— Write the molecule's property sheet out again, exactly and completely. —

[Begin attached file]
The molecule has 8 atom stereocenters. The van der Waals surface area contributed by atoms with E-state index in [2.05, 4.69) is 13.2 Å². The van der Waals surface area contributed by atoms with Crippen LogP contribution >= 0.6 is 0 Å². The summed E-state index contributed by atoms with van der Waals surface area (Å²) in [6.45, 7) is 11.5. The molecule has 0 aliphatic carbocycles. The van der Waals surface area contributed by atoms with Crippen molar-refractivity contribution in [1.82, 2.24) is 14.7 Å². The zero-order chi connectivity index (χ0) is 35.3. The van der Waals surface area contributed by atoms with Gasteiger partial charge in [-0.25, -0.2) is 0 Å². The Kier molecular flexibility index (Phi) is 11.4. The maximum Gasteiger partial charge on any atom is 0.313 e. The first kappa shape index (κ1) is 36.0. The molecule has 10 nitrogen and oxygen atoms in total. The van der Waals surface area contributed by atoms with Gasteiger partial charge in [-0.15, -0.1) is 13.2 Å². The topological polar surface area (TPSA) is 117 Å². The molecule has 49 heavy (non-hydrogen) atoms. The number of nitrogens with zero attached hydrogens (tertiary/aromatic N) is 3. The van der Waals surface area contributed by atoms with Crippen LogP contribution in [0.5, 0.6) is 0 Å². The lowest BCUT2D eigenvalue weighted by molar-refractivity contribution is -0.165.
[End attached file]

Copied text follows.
The molecule has 8 atom stereocenters. The van der Waals surface area contributed by atoms with E-state index in [2.05, 4.69) is 13.2 Å². The van der Waals surface area contributed by atoms with Crippen LogP contribution >= 0.6 is 0 Å². The summed E-state index contributed by atoms with van der Waals surface area (Å²) in [6.45, 7) is 11.5. The molecule has 0 aliphatic carbocycles. The van der Waals surface area contributed by atoms with Crippen molar-refractivity contribution in [1.82, 2.24) is 14.7 Å². The zero-order chi connectivity index (χ0) is 35.3. The van der Waals surface area contributed by atoms with Gasteiger partial charge in [-0.25, -0.2) is 0 Å². The Kier molecular flexibility index (Phi) is 11.4. The maximum Gasteiger partial charge on any atom is 0.313 e. The first kappa shape index (κ1) is 36.0. The molecule has 10 nitrogen and oxygen atoms in total. The van der Waals surface area contributed by atoms with Gasteiger partial charge in [-0.15, -0.1) is 13.2 Å². The topological polar surface area (TPSA) is 117 Å². The molecule has 49 heavy (non-hydrogen) atoms. The number of nitrogens with zero attached hydrogens (tertiary/aromatic N) is 3. The van der Waals surface area contributed by atoms with Crippen LogP contribution in [0.5, 0.6) is 0 Å². The lowest BCUT2D eigenvalue weighted by molar-refractivity contribution is -0.165.